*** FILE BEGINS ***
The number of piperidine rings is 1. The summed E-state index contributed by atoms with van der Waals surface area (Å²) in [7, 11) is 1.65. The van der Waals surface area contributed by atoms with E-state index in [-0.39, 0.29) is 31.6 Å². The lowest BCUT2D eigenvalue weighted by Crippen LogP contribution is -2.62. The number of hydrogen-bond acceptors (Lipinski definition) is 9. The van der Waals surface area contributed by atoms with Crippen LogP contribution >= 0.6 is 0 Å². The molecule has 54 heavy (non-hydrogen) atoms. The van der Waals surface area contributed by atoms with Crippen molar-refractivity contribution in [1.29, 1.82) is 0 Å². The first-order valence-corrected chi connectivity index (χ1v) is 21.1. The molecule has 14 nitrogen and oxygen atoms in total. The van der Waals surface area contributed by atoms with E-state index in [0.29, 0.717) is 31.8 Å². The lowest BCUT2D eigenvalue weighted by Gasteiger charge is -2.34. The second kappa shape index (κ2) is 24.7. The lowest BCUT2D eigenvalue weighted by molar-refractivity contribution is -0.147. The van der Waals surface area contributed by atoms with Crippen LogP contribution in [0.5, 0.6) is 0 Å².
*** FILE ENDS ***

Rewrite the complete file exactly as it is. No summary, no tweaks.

The number of piperidine rings is 1. The summed E-state index contributed by atoms with van der Waals surface area (Å²) in [7, 11) is 1.65. The van der Waals surface area contributed by atoms with E-state index in [-0.39, 0.29) is 31.6 Å². The lowest BCUT2D eigenvalue weighted by Crippen LogP contribution is -2.62. The number of hydrogen-bond acceptors (Lipinski definition) is 9. The van der Waals surface area contributed by atoms with Crippen LogP contribution >= 0.6 is 0 Å². The molecule has 54 heavy (non-hydrogen) atoms. The van der Waals surface area contributed by atoms with Crippen molar-refractivity contribution in [1.29, 1.82) is 0 Å². The first-order valence-corrected chi connectivity index (χ1v) is 21.1. The molecule has 14 nitrogen and oxygen atoms in total. The van der Waals surface area contributed by atoms with E-state index in [0.29, 0.717) is 31.8 Å². The lowest BCUT2D eigenvalue weighted by Gasteiger charge is -2.34. The second kappa shape index (κ2) is 24.7. The lowest BCUT2D eigenvalue weighted by molar-refractivity contribution is -0.147. The van der Waals surface area contributed by atoms with Crippen LogP contribution in [0.5, 0.6) is 0 Å².